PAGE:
Figures released by the Home Builders Foundation (HBF) and Glenigan’s latest Housing Pipeline report show that planning permissions for 52,167 homes were granted in England during the first quarter of this year.
This is a 19% increase on the 43,926 permissions in the corresponding quarter last year. Figures in the latest report show that 203,810 permissions were granted in the 12 months to April.
As the country looks to increase housing supply from the very low levels of recent years the increased number of homes being planned is extremely welcome.
However, many of the homes identified in the report still have to navigate the remainder of the planning system, a process that continues to take far too long, delaying work starting on many of the sites.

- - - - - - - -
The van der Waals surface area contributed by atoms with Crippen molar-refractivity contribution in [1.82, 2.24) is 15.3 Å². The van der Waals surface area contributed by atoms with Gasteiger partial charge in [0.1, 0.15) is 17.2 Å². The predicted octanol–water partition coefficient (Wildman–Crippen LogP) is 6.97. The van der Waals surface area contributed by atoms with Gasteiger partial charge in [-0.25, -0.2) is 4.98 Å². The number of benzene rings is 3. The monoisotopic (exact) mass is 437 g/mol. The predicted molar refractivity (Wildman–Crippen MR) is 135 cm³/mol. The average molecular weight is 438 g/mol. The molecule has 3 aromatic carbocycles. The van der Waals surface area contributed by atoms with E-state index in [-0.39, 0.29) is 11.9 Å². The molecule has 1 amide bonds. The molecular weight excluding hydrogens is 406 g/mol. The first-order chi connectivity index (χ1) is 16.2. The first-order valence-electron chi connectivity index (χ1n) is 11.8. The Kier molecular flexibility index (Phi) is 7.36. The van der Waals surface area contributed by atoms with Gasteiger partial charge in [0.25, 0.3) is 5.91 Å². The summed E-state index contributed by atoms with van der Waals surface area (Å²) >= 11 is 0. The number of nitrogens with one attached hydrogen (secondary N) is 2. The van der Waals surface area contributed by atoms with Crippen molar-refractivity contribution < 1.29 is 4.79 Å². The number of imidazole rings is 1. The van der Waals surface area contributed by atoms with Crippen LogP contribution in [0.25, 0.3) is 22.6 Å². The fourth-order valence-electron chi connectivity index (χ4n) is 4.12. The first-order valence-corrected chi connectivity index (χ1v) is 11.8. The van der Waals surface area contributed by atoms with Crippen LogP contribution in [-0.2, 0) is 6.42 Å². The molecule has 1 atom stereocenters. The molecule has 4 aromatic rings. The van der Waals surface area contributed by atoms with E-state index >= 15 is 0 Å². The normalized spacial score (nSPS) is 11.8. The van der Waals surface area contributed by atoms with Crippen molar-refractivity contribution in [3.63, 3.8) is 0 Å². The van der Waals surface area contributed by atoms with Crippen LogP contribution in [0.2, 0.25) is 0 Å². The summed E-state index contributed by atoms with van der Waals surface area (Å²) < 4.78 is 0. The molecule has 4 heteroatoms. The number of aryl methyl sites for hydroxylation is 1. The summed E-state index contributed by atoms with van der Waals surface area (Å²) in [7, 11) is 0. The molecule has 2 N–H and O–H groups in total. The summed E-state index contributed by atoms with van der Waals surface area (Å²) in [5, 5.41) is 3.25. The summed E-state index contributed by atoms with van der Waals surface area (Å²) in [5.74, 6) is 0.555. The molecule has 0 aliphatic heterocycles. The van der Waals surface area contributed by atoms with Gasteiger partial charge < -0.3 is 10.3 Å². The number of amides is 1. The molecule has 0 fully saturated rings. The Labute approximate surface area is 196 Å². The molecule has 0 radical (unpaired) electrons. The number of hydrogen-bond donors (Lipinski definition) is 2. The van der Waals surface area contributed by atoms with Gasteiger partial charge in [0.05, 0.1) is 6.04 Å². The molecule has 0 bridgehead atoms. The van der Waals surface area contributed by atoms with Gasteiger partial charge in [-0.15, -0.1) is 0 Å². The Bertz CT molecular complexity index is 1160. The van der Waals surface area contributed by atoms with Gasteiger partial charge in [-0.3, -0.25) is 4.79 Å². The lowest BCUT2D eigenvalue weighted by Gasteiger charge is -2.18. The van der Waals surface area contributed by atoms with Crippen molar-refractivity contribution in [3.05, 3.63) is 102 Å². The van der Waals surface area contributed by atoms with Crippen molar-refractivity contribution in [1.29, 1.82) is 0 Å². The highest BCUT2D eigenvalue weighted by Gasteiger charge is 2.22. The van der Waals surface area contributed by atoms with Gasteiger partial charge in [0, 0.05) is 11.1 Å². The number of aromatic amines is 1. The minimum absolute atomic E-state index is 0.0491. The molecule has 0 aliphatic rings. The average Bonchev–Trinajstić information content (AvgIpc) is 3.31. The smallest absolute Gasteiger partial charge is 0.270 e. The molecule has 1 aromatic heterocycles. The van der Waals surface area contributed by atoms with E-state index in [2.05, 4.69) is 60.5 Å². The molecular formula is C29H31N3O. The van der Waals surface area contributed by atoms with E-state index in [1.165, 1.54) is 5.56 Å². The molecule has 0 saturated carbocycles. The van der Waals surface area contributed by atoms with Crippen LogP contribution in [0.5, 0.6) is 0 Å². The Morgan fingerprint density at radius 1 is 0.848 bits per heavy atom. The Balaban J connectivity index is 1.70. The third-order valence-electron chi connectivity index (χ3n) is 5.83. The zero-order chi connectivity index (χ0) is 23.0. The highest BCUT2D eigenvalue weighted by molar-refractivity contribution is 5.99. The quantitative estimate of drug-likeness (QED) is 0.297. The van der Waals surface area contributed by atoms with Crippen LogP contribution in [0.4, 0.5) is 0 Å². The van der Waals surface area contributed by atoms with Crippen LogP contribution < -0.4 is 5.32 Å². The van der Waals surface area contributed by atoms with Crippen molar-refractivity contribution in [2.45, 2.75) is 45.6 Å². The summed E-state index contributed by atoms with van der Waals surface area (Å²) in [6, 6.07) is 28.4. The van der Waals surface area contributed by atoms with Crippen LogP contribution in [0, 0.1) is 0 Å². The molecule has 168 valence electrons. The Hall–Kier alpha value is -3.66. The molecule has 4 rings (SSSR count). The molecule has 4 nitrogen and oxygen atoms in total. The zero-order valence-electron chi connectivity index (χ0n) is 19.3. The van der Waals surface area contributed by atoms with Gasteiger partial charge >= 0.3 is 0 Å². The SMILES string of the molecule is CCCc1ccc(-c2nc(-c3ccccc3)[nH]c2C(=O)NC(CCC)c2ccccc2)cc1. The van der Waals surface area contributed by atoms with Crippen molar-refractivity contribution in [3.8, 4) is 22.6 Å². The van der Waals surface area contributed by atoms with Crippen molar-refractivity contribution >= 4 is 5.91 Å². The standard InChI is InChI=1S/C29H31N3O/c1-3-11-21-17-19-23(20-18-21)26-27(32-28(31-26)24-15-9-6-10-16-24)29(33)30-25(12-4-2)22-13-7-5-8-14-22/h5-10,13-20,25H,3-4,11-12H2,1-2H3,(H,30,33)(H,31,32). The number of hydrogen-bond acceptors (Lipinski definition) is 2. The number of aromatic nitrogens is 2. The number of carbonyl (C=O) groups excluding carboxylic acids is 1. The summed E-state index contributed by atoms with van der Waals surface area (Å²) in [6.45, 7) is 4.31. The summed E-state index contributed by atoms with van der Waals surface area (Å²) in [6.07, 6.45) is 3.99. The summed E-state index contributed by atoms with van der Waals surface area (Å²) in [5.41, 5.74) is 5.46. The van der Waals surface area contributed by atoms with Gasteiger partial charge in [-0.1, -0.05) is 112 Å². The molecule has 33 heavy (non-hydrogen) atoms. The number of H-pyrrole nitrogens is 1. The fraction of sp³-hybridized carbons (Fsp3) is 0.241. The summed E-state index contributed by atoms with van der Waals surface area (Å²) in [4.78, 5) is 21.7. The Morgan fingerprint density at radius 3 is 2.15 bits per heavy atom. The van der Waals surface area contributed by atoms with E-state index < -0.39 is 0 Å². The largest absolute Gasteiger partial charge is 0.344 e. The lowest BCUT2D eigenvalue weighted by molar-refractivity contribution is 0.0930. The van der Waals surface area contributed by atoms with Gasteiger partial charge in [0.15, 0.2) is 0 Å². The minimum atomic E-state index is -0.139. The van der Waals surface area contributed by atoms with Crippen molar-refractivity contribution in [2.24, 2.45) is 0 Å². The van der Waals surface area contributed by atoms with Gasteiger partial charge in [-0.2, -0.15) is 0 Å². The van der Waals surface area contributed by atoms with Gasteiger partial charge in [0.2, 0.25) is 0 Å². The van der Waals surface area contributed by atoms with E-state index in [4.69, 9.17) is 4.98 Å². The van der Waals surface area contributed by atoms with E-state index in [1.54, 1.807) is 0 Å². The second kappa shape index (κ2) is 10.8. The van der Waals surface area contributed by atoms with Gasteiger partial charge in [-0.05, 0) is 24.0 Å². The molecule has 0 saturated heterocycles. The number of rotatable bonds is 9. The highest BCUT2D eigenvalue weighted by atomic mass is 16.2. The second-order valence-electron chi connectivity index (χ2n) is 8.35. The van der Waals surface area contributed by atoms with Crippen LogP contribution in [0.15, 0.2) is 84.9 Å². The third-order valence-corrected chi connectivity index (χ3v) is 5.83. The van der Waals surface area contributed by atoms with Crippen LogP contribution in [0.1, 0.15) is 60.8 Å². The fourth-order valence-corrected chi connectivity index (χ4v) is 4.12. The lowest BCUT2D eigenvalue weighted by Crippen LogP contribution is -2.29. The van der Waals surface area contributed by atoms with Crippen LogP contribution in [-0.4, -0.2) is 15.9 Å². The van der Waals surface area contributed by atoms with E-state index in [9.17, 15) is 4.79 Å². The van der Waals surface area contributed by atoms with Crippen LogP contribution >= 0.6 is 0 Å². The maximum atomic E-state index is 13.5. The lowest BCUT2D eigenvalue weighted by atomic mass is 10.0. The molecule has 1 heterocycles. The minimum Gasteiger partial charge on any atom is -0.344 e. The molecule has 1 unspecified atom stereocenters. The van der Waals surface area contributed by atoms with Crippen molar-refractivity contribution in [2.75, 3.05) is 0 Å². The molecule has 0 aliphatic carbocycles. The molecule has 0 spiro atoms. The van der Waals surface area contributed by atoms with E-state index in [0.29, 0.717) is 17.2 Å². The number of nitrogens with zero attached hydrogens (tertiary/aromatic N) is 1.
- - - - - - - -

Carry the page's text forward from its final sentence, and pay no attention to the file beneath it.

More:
Since the introduction of the Help to Buy Equity Loan scheme in 2013, housing output has increased significantly. The planning process, however, remains a significant constraint on the industry’s ability to meet the higher levels of demand and deliver further increases in supply.
Speaking today, Stewart Baseley, Executive Chairman of the HBF, said: “Since the Help to Buy scheme was introduced in 2013 house building activity has increased strongly. Private housing starts in 2014 were up nearly 40% on their pre-Help to Buy level in 2012. However we are still only building around half the number of new homes the country needs, and far fewer than in previous decades.
“One of the biggest constraints on the industry’s ability to meet the new level of demand and deliver further sustained increases in build rates is the planning process. How quickly we get more sites to the point where we can actually start to lay bricks will be a major influence on future house building levels.
“The headline announcements made in the Productivity Plan sound very positive. What is key is that the detail is now developed and the proposals implemented as soon as is possible.
“Increasing housing delivery will provide the high quality homes our next generation needs, support thousands of companies up and down the land and create tens of thousands of jobs.”